In early treatment, expect to feel emotionally fragile, ambivalent about your choice to stop drinking, and resistant to treatment. Alcohol rehab should concentrate on the following during this time:

  • achieving abstinence
  • managing cravings (with medications, possibly)
  • preventing relapse

You’ll be working to establish a stable working group for therapy and working with an individual therapist during this time, too. Emotionally charged factors, such as catharsis and reenactment of family of origin issues, are deferred until later in treatment.

What to expect in the middle of alcohol rehab

In the middle, or action, stage of treatment, you’ll begin to examine (in detail) how drinking causes many of your problems and blocks you from getting things they want. During this time, you’ll need help managing loss and finding healthy substitutes for drinking. It’s like losing a lover, or a medicine, really. Often, people in rehab will need guidance in understanding and managing emotional life, as the alcohol no longer covers up problems from the past or present.

What to expect as you complete treatment

Late stage treatment spends less time on “substance abuse” per se and turns toward identifying the treatment gains to be maintained and risks that remain. You’ll celebrate your victories and plan for what’s next. During this stage, rehab centers will help you focus on the issues of:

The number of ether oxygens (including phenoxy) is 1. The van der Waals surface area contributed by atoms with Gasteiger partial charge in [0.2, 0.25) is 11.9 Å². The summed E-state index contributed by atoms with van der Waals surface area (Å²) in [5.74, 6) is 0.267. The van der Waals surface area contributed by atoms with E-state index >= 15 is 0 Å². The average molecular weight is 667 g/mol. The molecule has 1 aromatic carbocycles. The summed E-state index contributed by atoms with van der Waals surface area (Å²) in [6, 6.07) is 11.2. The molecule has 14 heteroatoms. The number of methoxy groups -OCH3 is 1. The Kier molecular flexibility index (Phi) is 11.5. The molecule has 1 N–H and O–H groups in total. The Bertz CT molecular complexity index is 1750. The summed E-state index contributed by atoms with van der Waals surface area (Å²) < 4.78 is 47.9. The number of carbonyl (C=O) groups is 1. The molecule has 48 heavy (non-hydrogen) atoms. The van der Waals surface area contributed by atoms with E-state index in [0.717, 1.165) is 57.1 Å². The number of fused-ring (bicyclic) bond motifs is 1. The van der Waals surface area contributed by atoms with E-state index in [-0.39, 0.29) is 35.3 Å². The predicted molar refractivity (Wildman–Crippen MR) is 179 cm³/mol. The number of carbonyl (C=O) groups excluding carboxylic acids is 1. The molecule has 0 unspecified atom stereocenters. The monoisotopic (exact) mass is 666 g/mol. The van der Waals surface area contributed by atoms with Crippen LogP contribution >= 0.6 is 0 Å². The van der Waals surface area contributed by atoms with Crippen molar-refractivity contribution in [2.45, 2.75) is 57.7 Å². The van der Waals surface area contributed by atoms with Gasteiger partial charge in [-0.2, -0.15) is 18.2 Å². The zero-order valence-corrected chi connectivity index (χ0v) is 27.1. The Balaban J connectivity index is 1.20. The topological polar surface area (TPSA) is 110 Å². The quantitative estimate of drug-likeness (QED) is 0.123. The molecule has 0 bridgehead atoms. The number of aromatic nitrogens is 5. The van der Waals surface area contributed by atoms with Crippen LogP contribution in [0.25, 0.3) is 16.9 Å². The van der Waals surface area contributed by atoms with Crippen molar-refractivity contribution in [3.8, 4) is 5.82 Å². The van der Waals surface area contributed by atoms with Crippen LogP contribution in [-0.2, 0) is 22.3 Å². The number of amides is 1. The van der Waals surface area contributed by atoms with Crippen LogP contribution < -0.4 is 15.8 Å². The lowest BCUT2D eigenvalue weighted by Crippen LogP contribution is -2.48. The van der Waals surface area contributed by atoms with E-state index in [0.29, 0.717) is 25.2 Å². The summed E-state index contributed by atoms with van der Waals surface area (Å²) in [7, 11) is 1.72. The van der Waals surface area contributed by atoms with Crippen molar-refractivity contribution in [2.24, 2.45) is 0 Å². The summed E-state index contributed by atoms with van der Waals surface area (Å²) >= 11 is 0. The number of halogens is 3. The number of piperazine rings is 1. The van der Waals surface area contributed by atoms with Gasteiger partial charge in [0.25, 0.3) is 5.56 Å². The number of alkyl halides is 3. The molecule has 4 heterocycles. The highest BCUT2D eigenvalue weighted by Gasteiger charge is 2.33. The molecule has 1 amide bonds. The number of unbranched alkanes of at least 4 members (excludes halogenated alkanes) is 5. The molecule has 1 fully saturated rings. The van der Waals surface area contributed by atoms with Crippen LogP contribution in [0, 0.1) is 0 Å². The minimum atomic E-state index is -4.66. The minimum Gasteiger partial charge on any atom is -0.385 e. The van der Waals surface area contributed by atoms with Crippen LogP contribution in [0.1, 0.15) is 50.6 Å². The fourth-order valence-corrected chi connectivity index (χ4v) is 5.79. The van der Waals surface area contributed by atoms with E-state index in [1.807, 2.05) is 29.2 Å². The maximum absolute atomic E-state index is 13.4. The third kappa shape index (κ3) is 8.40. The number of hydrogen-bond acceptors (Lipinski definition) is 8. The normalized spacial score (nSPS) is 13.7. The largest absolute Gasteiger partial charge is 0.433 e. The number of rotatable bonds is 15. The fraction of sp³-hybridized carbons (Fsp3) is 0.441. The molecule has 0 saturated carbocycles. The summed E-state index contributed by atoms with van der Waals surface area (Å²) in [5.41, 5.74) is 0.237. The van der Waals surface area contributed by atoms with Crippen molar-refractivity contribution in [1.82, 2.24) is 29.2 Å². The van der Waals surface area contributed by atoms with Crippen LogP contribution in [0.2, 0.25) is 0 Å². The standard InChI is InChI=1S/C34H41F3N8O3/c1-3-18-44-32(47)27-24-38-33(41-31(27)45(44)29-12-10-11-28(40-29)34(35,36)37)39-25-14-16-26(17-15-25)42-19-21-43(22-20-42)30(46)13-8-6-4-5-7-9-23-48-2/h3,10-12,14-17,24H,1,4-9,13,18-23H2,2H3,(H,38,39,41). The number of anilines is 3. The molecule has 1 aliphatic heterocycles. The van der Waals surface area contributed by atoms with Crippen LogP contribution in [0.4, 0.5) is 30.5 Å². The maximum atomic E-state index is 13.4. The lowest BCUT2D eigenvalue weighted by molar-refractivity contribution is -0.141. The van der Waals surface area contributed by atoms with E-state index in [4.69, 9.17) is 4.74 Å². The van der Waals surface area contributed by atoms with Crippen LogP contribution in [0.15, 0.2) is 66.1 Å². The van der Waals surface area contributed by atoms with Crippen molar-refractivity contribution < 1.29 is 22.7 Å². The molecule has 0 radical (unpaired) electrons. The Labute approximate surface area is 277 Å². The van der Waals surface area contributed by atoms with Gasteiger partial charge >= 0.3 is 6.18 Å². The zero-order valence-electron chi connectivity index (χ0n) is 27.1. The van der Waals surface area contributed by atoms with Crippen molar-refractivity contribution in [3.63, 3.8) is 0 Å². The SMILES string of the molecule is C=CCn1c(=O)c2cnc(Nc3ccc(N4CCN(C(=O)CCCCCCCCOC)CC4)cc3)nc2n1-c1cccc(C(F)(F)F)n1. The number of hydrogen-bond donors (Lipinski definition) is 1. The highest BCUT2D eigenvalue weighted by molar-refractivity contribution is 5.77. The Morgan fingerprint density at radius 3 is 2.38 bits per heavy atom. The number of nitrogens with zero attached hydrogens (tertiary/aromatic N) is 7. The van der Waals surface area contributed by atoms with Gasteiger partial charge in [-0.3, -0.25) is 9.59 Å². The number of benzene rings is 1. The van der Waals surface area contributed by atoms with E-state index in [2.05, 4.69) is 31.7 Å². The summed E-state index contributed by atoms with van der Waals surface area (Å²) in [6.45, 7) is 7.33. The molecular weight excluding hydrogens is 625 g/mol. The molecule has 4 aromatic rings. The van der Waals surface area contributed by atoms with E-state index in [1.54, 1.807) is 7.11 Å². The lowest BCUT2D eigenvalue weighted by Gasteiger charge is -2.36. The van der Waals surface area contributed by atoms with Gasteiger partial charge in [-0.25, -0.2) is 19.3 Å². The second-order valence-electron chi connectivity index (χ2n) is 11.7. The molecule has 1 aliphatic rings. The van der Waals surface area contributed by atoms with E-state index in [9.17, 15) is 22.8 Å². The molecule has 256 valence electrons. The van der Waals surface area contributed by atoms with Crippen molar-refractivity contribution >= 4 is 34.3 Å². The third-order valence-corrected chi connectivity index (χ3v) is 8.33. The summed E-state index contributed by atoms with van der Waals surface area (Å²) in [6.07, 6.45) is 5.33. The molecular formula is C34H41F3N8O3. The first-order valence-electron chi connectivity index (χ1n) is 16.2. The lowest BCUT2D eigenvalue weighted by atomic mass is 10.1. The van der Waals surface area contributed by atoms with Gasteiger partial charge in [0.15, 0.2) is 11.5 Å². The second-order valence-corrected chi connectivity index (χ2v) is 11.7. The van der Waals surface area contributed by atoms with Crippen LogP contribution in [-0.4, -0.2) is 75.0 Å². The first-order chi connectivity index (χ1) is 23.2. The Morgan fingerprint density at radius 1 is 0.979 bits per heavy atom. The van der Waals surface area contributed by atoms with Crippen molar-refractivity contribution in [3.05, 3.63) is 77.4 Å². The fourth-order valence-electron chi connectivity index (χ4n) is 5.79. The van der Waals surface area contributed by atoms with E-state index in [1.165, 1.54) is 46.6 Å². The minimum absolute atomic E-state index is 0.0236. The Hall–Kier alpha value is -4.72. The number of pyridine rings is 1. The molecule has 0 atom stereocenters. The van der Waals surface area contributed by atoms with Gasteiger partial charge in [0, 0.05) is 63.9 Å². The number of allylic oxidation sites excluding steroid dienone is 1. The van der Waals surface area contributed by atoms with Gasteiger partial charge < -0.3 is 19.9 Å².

• adopting a more introspective, relational view of yourself
  • living (sober housing)
  • reducing shame
  • relapse prevention planning
  • resolving guilt
  • social or support services needed

Alcohol abuse rehab centers: Can you have visitors?

Yes, usually.

Alcohol rehab centers are divided into inpatient and outpatient programs. Inpatient programs require participants to live at the rehabilitation center for the duration of their treatment. Participants may or may not be allowed to leave the center or have visitors, depending on the specific center’s rules.

On the other hand, outpatient programs allow people to live at home and are less disruptive to your life. These programs are designed for recovering addicts who don’t need intensive interventions.